Creating a just city requires strengthening democratic culture, building mutual trust between the public and institutions, and empowering citizens. While this point is not universally accepted (Fainstein, 2010), a common feature of states that perform best on measures of social mobility, such as Iceland, Finland, Ireland, and Belgium (OECD, 2018), is having sophisticated strategies of civic engagement. Participatory initiatives combine the technical knowledge of subject-matter experts with the lived experience of citizens, helping to root solutions in the social reality of the problem they seek to address (Negev and Teschner, 2013).
One possibility for the West Midlands is scaling up the USE-IT! community research model, which has proven its value in the Ladywood district. The model involved the University of Birmingham recruiting citizens and training them in research methods so they could subsequently work on policy research projects commissioned by organisations across the city. USE-IT! upskilled residents, helped anchor institutions better fulfil their civic role, and facilitated greater inclusion of local knowledge in decision-making processes (O’Farrell and Dlabac, 2020; Scheffler, 2020).
Baseline: ‘Do nothing’
In this scenario, the UK remains one of the most unequal countries in the developed world, and social mobility declines further
Worst case: ‘Singapore-on-Thames’
‘Singapore-on-Thames’ is shorthand for the UK making use of its new regulatory freedom to cut regulations on business. Britain is already one of the world’s most deregulated economies and further deregulation and cuts to what remains of the welfare state will compound this problem.
Ideal case: ‘Just cities’
The twin shocks of Brexit and Covid-19 can be used to pivot toward a just city. Commentators refer to the Brexit vote as a ‘cry of pain’ from ‘left-behind’ people (Liberini et al., 2017). Despite this, there has been no meaningful attempt by the government to heal the rift in British society, and there has been no mission to listen to those who feel their voices are unheard. Local civic engagement can be the first step to building a more participatory culture in the UK. Here are some examples:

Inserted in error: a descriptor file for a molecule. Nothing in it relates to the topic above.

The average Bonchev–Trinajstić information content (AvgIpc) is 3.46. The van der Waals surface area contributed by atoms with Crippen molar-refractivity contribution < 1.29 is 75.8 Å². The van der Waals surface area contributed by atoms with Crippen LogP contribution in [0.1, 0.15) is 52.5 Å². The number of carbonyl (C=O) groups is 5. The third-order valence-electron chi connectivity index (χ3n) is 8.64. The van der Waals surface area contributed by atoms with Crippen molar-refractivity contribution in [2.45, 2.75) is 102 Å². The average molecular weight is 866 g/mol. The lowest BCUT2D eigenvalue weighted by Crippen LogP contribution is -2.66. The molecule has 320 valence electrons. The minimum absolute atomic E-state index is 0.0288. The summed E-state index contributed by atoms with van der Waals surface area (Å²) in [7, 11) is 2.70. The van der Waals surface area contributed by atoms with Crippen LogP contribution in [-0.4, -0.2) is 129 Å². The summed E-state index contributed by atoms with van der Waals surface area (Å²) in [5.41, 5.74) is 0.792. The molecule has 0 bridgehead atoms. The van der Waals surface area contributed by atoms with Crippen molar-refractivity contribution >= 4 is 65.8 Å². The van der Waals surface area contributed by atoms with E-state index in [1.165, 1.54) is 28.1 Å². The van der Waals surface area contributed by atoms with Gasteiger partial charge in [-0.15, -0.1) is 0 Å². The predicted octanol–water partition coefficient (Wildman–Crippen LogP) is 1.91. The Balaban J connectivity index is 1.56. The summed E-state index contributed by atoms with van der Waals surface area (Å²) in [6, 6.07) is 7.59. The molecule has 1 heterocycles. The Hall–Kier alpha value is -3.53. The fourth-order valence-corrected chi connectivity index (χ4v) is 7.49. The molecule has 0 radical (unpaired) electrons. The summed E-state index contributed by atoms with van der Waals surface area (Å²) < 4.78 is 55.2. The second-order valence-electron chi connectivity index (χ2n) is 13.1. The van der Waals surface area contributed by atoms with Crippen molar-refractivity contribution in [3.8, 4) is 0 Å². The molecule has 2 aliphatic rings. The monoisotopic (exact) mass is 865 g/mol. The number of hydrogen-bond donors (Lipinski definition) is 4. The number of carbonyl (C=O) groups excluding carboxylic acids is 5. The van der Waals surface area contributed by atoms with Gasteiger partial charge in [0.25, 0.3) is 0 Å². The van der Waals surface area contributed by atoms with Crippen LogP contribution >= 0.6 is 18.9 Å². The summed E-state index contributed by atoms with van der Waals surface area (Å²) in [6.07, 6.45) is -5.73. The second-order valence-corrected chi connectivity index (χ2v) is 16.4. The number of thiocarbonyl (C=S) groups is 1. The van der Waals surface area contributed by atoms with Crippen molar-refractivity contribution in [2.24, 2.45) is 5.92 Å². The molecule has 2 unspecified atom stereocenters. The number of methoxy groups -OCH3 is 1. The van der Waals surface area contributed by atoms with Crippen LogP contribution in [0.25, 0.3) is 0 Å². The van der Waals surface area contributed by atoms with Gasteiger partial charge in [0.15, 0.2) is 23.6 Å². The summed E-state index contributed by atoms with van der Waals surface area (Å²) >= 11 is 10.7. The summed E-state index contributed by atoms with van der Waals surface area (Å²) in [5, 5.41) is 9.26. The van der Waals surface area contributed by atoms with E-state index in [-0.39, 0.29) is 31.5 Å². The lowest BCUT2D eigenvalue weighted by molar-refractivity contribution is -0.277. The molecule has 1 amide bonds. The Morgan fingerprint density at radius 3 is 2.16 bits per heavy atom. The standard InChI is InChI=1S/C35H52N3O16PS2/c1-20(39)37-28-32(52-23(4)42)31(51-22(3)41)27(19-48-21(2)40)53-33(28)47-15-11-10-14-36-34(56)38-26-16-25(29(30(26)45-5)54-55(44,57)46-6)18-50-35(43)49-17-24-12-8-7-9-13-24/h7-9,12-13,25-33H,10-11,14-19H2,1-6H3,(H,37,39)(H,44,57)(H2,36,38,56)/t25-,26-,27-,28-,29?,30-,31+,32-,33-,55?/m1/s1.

- The ‘crowdsourced constitution’ project in Iceland demonstrates the potential of a positive participatory culture, where citizens improve the outcomes of decision-making processes.
- Preston Model demonstrates how anchor institutions can successfully work together on community wealth building.
- Social enterprises are another mechanism for creating a more inclusive economy.
- Targeting areas of deprivation with skills training, social services and better transport integration could help neutralise the damaging trends towards segregation seen in recent decades.
Key policy messages
- The segregation of disadvantaged people across the WMCA area is increasing, making the city region a microcosm of national trends. Civic engagement, affordable housing, skills training and improved connectivity can mitigate this.
- Investment predicated on HS2 is transforming central Birmingham but is not benefitting communities on the margins. Mechanisms to achieve inclusive growth need to be implemented.
- The Preston Model of community wealth building has proven to be more effective than deregulation and trickle-down economics in building an inclusive economy.
- Reduced demand for office space after the pandemic could depress city centre property markets. This suggests a need for more flexible spaces.
- Visions for the future should be developed by citizens, rather than local authorities seeking to anticipate the needs of investors.
This article is part of a larger project looking at Megatrends in the West Midlands. Megatrends are major movements or patterns or trends that are having a transformative impact on business, economy, society, cultures and personal lives. The project examines some of these megatrends in a series of provocations, podcasts and a report.
This blog was written by Liam O’Farrell, Researcher, University of Sheffield, and a City-REDI Associate.
The views expressed in this analysis post are those of the authors and not necessarily those of City-REDI / WMREDI or the University of Birmingham.